Exodus International President Alan ChambersSexual orientation can rarely, if ever, be made to change. Labels can change. Exodus International announces that “change is possible,” but they know that most people hear “sexual orientation change is possible,” while what they really mean is “changing labels is possible.”

It’s a classic ex-gay bait-and-switch. As long as ex-gays talk publicly of “healing,” “transformation” and “change,” while resisting clearer definitions, their audience will hear that they can be cured of their same-sex attractions. Exodus International does little to correct it.

Yesterday, for example, we reported on the Charisma magazine article that held up Exodus President Alan Chambers, his marriage and his family as an example of sexual orientation change. Yet, as we saw, Alan himself has stated that he has to ask God every single day for strength to “deny what comes naturally” to him — his own words.

Now Alan Chambers has added his voice to the homosexuality-themed July issue of Charisma. Following a tiresome retread of arguments exposing the “gay agenda,” by Religious Right leader Louis J Sheldon, Chambers writes a short piece titled, “Identity Matters.” (Scroll down past Sheldon’s screed to see it.) In it, he denounces Christians who accept a “gay identity” while remaining celibate:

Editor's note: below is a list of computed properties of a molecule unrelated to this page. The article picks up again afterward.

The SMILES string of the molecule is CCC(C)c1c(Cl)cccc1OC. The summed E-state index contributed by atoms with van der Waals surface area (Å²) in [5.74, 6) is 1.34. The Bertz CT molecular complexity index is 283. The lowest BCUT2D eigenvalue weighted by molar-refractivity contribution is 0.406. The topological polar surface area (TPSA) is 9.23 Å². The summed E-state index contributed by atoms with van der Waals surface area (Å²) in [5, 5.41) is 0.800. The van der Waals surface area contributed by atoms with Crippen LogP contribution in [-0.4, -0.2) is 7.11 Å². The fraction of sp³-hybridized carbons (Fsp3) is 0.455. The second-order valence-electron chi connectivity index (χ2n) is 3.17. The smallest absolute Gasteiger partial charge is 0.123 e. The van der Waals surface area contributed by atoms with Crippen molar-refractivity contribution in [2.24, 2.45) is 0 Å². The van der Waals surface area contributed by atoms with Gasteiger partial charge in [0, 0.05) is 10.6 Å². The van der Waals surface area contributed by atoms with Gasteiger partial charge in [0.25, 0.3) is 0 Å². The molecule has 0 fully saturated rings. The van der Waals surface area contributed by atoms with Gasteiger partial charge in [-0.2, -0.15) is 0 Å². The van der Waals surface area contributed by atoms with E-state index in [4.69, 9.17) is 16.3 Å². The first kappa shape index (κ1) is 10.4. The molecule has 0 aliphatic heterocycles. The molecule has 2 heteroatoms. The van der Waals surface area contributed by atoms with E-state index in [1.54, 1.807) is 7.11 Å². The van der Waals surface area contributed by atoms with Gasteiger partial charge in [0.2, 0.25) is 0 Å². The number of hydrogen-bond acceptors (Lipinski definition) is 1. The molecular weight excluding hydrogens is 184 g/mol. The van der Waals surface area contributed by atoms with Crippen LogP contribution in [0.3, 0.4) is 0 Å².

Celibacy is the godly option for all single men and women. Yet today, while many Christians with same-sex attractions are choosing celibacy, they’re also opting to keep the gay identity/label. This falls short of God’s best because identity matters. … Twenty years ago when I began my journey out of the gay lifestyle toward holiness, I could’ve simply worked on my sexual urges and opted not to deal with the deeper issues that fueled my desire for sex. I could’ve called myself a celibate gay man and left it at that. But that wouldn’t have taken me far.

Another ubiquitous Exodus tactic — portraying destructive sexual behavior  and gay identity/orientation as one and the same.

Chambers, in common with many ex-gays, lived a “gay lifestyle” that was all about sex — promiscuous, risky, anonymous sex. He had problems controlling his own behavior, and now he projects that experience onto all gay men. He imagines that by dealing with the emotions that led to his own unhealthy sexual behavior, he has dealt with his homosexuality. On analysis, however, he hasn’t left behind same-sex attractions. He simply changed the label and is advising others to do the same.

It’s a semantic game that Exodus International and like-minded ex-gay organizations have been playing for the past decade or so, ever since they realized society was moving on and they could no longer claim sexual orientation change outright. Unfortunately for the gay Christians duped into mistaking the fuzzy language for a promise that their fundamental sexual attractions will be reversed, they’ll only discover this long after they’ve taken the bait.

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